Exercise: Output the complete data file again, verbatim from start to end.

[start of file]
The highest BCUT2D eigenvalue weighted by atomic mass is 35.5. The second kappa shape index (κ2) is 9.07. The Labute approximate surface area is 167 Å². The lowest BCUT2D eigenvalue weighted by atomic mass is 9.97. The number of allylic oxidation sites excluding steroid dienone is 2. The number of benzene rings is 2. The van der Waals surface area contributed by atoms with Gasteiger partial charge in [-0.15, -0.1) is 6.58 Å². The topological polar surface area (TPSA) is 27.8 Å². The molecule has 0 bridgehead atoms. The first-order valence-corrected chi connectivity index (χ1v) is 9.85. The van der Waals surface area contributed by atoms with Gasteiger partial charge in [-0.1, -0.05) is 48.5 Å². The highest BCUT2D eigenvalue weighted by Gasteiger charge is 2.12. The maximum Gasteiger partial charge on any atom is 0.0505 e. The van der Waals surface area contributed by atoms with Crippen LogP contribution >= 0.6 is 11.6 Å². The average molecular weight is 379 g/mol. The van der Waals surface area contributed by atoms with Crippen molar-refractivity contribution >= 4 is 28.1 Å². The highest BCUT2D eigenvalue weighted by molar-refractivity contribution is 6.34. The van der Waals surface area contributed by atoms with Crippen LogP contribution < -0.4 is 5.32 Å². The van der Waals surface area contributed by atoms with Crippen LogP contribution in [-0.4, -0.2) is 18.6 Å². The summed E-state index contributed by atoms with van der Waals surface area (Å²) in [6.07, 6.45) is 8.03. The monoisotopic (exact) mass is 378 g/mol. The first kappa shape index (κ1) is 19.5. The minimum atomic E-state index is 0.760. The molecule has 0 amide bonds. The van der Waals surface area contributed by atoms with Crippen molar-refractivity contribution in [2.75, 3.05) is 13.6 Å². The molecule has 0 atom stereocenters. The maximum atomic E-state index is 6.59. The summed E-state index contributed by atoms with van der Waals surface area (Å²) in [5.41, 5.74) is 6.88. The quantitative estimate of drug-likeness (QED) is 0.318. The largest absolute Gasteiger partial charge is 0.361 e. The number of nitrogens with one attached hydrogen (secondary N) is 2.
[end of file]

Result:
The highest BCUT2D eigenvalue weighted by atomic mass is 35.5. The second kappa shape index (κ2) is 9.07. The Labute approximate surface area is 167 Å². The lowest BCUT2D eigenvalue weighted by atomic mass is 9.97. The number of allylic oxidation sites excluding steroid dienone is 2. The number of benzene rings is 2. The van der Waals surface area contributed by atoms with Gasteiger partial charge in [-0.15, -0.1) is 6.58 Å². The topological polar surface area (TPSA) is 27.8 Å². The molecule has 0 bridgehead atoms. The first-order valence-corrected chi connectivity index (χ1v) is 9.85. The van der Waals surface area contributed by atoms with Gasteiger partial charge in [-0.1, -0.05) is 48.5 Å². The highest BCUT2D eigenvalue weighted by Gasteiger charge is 2.12. The maximum Gasteiger partial charge on any atom is 0.0505 e. The van der Waals surface area contributed by atoms with Crippen LogP contribution >= 0.6 is 11.6 Å². The average molecular weight is 379 g/mol. The van der Waals surface area contributed by atoms with Crippen molar-refractivity contribution >= 4 is 28.1 Å². The highest BCUT2D eigenvalue weighted by molar-refractivity contribution is 6.34. The van der Waals surface area contributed by atoms with Crippen LogP contribution < -0.4 is 5.32 Å². The van der Waals surface area contributed by atoms with Crippen LogP contribution in [-0.4, -0.2) is 18.6 Å². The summed E-state index contributed by atoms with van der Waals surface area (Å²) in [6.07, 6.45) is 8.03. The monoisotopic (exact) mass is 378 g/mol. The first kappa shape index (κ1) is 19.5. The minimum atomic E-state index is 0.760. The molecule has 0 amide bonds. The van der Waals surface area contributed by atoms with Crippen molar-refractivity contribution in [2.75, 3.05) is 13.6 Å². The molecule has 0 atom stereocenters. The maximum atomic E-state index is 6.59. The summed E-state index contributed by atoms with van der Waals surface area (Å²) in [5.41, 5.74) is 6.88. The quantitative estimate of drug-likeness (QED) is 0.318. The largest absolute Gasteiger partial charge is 0.361 e. The number of nitrogens with one attached hydrogen (secondary N) is 2.